Who Holds the Power in Social Situations, in the Workplace, and in the Government: Men and Women?
The role of women in society has been changed a lot in the last few decades. In the early days, women were seen as wives who were supposed to cook, clean, and take care of the children. They were limited from the responsibility of earning money for the family because this responsibility was left to husbands. Women were not allowed to vote and to work outside the family while men took care of having jobs and paying bills. Soon enough some thought that women should have bigger roles than what most of the people thought women should have. With the beginning of industrialization and technological development, the lifestyles of people in Lithuania started to change. The needs of human beings started to increase. This movement toward modern living started to reflect in the lifestyles of people. In this process, women started to practice some outside home activities (Aidis). Therefore, women involved in education in equal terms with men. Consequently, women gradually started to participate in all life movements.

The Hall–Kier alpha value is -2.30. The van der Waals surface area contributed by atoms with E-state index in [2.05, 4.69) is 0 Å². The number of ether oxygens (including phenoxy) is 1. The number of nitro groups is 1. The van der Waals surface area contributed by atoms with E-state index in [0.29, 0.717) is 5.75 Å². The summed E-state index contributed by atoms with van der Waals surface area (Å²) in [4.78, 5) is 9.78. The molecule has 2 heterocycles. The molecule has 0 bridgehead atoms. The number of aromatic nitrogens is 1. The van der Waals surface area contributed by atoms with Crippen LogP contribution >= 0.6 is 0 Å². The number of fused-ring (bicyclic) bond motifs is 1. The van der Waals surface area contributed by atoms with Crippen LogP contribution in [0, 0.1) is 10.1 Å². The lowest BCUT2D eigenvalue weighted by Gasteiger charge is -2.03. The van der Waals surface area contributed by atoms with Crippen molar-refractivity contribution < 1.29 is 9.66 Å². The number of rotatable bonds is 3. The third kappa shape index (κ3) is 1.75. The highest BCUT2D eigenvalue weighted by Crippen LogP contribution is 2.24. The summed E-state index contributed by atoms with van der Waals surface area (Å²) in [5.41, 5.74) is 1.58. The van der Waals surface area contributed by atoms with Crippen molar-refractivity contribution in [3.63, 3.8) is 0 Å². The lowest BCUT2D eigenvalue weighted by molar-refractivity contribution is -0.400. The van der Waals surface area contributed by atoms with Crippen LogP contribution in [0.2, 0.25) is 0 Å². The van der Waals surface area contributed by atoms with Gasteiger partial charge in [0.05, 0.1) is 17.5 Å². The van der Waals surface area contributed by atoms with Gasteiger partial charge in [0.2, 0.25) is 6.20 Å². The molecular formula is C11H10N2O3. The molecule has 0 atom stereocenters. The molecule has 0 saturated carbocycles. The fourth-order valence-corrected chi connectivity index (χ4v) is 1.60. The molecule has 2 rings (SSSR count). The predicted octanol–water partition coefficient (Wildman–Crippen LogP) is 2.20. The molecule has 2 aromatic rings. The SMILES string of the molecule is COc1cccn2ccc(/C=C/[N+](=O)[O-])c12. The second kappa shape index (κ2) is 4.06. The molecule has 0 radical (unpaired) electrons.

For example, in a study of military cadets, men and women gave their peers lower ratings if they were women, despite having objectively equal qualifications to men (Boldry et al., 2001). Finally, women are evaluated more poorly in situations that involve complex problem solving; in these situations, people are skeptical regarding women’s expertise and discredit expert women’s opinions but give expert men the benefit of the doubt (Thomas-Hunt and Phillips, 2004).
Boldry J., Wood W., Kashy D. A. (2001). Gender stereotypes and the evaluation of men and women in military training. J. Soc. Issues 57
Eagly A. H., Carli L. L. (2007). Through the Labyrinth: The Truth about How Women become Leaders. Boston, MA: Harvard Business School Publishing.
Thomas-Hunt M. C., Phillips K. W. (2004). When what you know is not enough: expertise and gender dynamics in task groups. Pers. Soc. Psychol. Bull.